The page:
I love driving down Ninth Street, especially between Sixth Avenue and the park. It has big, wide lanes, very few cars, and the opportunity to easily reach the speed limit. Sometimes I even push my velocity a little above 30 miles per hour. Because I can.
So given how much I enjoy zooming along the street and having three blocks of headache-free driving, why would I be in favor of squeezing Ninth Street to one lane in each direction?
I support the plan because we need to slow down the cars in our neighborhood — even my car. And the plan — which includes adding a left-turn lane at each intersection and a bike lane on both sides of the street — will not only slow down the cars, but also make drivers more aware of pedestrians and bicyclists.
It took me a while to warm to the idea of a bike lane, especially on Ninth Street from Sixth Avenue to Third Avenue. At Sixth Avenue, the street changes from a wide residential street into a more congested commercial strip.
I was unsure of how a bike lane would work on those busy blocks, so I called up Aaron Naparstek, a neighborhood transportation and environmental activist who been involved with the traffic issues on Ninth Street since two boys were killed at the corner of Ninth Street and Third Avenue in 2004.
“The Ninth Street plan is an example of change coming from the community,” Naparstek told me, mentioning 1,200 signatures collected after a car crashed through the front door of Dizzy’s, at Eighth Avenue, in July, 2005.
“Unlike the one-way plan for Sixth and Seventh Avenues [a radical plan that has since been abandoned amid community protest], this was an example of the Department of Transportation being responsive to the community,” he added.
Some residents complained about the bike lane at last week’s community board meeting, but Naparstek defended it.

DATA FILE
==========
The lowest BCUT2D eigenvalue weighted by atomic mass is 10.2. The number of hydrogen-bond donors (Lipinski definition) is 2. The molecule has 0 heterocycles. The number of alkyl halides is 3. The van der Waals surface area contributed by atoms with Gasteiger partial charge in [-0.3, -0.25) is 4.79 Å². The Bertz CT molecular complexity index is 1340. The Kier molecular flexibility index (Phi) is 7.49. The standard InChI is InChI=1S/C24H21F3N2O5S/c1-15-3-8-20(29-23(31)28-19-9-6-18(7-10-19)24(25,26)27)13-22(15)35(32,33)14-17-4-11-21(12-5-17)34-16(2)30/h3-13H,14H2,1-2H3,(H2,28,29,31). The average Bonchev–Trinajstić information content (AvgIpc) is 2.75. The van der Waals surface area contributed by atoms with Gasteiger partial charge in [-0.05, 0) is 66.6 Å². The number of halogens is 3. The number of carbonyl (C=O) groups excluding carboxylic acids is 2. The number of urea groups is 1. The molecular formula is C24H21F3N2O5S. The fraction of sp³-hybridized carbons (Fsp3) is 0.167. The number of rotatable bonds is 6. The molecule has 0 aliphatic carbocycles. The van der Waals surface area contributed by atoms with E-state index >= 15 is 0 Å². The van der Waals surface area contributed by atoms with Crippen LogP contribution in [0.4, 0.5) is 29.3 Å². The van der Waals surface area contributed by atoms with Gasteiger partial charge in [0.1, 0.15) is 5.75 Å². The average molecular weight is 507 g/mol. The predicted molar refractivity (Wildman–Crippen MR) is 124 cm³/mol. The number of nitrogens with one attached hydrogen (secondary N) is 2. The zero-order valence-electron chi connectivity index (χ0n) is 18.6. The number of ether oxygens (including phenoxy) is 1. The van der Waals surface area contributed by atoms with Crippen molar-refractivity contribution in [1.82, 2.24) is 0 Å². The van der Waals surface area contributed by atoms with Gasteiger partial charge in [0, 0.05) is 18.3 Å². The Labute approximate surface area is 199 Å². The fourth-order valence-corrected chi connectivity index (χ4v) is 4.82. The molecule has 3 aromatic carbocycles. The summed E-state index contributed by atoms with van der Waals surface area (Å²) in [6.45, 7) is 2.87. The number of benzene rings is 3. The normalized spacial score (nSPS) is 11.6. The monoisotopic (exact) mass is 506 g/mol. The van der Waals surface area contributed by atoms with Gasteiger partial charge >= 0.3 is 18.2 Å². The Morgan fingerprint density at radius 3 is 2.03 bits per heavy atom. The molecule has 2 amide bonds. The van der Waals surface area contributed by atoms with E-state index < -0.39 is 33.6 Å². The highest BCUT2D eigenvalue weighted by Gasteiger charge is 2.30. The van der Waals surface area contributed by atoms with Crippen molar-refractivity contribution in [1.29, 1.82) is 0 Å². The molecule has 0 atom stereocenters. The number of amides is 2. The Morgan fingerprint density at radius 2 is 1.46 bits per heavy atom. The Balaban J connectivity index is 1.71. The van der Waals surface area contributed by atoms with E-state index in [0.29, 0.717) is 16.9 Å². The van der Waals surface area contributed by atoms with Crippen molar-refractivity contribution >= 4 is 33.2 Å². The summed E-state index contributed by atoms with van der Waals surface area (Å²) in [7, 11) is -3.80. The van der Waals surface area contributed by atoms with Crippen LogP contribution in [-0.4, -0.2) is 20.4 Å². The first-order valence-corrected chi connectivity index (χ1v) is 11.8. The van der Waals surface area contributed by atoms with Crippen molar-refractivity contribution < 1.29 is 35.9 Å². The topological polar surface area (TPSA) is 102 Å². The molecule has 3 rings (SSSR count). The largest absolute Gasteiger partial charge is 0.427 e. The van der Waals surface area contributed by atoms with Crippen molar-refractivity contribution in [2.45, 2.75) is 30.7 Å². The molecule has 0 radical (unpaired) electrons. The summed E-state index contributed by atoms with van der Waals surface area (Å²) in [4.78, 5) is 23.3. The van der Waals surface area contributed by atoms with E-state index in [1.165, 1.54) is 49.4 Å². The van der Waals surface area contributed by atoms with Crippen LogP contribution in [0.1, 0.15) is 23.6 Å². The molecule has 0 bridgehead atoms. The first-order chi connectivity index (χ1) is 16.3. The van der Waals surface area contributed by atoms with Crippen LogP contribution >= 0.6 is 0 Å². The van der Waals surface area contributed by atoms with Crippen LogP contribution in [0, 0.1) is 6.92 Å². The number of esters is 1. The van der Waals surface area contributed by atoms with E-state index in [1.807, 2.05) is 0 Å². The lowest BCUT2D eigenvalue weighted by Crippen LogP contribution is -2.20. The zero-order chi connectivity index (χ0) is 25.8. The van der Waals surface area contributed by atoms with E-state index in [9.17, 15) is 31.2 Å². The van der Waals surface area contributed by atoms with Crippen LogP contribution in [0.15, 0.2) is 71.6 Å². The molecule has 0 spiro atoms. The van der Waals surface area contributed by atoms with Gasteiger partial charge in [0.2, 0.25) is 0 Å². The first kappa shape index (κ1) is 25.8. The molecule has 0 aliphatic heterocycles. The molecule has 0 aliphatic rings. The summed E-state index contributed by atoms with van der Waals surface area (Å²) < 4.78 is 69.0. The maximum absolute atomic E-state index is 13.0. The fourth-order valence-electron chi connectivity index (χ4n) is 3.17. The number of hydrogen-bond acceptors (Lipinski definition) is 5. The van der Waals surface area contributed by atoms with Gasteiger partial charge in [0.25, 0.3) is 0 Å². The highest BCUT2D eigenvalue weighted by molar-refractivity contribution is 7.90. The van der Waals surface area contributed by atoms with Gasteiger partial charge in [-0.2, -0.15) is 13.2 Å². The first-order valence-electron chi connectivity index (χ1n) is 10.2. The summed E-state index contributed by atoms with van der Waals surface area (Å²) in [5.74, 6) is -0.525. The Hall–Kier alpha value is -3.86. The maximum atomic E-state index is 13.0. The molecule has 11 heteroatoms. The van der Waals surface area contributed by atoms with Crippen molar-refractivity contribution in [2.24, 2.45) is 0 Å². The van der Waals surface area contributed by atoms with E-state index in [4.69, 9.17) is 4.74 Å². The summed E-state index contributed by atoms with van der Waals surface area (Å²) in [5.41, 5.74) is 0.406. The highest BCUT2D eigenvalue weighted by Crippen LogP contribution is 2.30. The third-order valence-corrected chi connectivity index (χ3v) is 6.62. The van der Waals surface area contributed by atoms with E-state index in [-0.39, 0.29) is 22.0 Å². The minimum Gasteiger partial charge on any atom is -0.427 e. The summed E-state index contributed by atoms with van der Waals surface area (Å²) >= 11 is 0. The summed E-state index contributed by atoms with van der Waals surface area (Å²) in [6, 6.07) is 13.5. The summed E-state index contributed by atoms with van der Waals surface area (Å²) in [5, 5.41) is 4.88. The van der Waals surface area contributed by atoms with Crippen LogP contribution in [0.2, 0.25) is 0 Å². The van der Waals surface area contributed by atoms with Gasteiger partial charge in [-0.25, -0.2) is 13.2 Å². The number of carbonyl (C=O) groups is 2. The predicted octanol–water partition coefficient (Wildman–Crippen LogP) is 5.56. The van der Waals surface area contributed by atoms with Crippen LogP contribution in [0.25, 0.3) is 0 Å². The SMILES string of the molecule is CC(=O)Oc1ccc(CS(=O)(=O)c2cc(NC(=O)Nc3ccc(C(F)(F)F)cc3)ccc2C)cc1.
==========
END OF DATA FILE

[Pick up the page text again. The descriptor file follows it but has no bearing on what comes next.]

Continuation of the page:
“Ninth Street is a city bike route, as laid out in the New York City Bicycle Master Plan in 1997, he said.
Many people seem to believe that bike lanes encourage bike use. But bikers are already using the road now. The bike lane will simply make motorists more aware of them.
It is sometimes hard to determine which proposed changes would help our neighborhood and which changes would set us back. The Ninth Street plan was hurt by the fact that it came on the heels of the much-reviled one-way proposal. After that boneheaded idea, it is hard to trust the DOT — but this plan would work, and when it comes up again at the community board, I will vote for it.
Nica Lalli is a member of Community Board 6. Her memoir, “Nothing: Something To Believe In” (Prometheus), is in bookstores now.
The Kitchen Sink
Lambda Independent Democrats, Brooklyn’s lesbian, gay, bisexual and transgender political club, held its 29th anniversary lunch on Sunday at Aunt Suzie’s on Fifth Avenue. The room was filled with red sauce and politics, including Council Speaker Chris Quinn, Borough President Markowitz and his Manhattan counterpart Scott Stringer, Councilmembers Bill DeBlasio, David Yassky, Letitia James and Lew Fidler, and Assemblyman James Brennan. …
Our pal Jo Anne Simon was in Harrisburg, Penn., delivering the keynote speech at a “diversity summit” on Thursday. Simon is a local district leader, which is a fancy way of saying she strives to increase voter involvement and fill polling places with workers on Election Day. …
Grab, the specialty food store on Seventh Avenue and 15th Street, is now open on Mondays — perfect for picking up picnic victuals (if it ever gets warm, that is).